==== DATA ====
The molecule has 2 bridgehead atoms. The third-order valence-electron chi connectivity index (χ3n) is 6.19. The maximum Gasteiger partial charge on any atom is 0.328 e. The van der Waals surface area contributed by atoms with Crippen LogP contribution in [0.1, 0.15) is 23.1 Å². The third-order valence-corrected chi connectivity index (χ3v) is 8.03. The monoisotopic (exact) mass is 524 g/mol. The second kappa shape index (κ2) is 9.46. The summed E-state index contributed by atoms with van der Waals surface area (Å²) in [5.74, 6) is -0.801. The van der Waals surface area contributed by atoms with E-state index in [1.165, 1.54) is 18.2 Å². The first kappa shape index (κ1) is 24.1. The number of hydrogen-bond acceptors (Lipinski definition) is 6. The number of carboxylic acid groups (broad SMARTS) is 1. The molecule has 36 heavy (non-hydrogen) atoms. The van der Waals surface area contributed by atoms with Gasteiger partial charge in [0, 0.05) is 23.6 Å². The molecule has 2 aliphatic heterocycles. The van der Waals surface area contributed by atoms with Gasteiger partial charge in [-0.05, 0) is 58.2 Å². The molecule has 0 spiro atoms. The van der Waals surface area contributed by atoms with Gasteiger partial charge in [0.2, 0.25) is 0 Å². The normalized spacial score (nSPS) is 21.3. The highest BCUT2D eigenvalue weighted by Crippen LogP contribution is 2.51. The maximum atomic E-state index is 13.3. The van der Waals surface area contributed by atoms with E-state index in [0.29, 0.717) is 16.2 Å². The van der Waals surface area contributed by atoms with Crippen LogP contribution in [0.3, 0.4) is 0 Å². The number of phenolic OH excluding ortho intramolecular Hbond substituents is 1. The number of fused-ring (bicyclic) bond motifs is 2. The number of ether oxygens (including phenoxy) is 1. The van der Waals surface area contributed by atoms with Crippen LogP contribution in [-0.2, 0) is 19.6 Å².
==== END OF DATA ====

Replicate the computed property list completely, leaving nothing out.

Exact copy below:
The molecule has 2 bridgehead atoms. The third-order valence-electron chi connectivity index (χ3n) is 6.19. The maximum Gasteiger partial charge on any atom is 0.328 e. The van der Waals surface area contributed by atoms with Crippen LogP contribution in [0.1, 0.15) is 23.1 Å². The third-order valence-corrected chi connectivity index (χ3v) is 8.03. The monoisotopic (exact) mass is 524 g/mol. The second kappa shape index (κ2) is 9.46. The summed E-state index contributed by atoms with van der Waals surface area (Å²) in [5.74, 6) is -0.801. The van der Waals surface area contributed by atoms with E-state index in [1.165, 1.54) is 18.2 Å². The first kappa shape index (κ1) is 24.1. The number of hydrogen-bond acceptors (Lipinski definition) is 6. The number of carboxylic acid groups (broad SMARTS) is 1. The molecule has 36 heavy (non-hydrogen) atoms. The van der Waals surface area contributed by atoms with Gasteiger partial charge in [0, 0.05) is 23.6 Å². The molecule has 2 aliphatic heterocycles. The van der Waals surface area contributed by atoms with Gasteiger partial charge in [-0.05, 0) is 58.2 Å². The molecule has 0 spiro atoms. The van der Waals surface area contributed by atoms with Gasteiger partial charge in [0.2, 0.25) is 0 Å². The normalized spacial score (nSPS) is 21.3. The highest BCUT2D eigenvalue weighted by Crippen LogP contribution is 2.51. The maximum atomic E-state index is 13.3. The van der Waals surface area contributed by atoms with E-state index in [0.29, 0.717) is 16.2 Å². The van der Waals surface area contributed by atoms with Crippen LogP contribution in [0.3, 0.4) is 0 Å². The number of phenolic OH excluding ortho intramolecular Hbond substituents is 1. The number of fused-ring (bicyclic) bond motifs is 2. The number of ether oxygens (including phenoxy) is 1. The van der Waals surface area contributed by atoms with Crippen LogP contribution in [-0.2, 0) is 19.6 Å².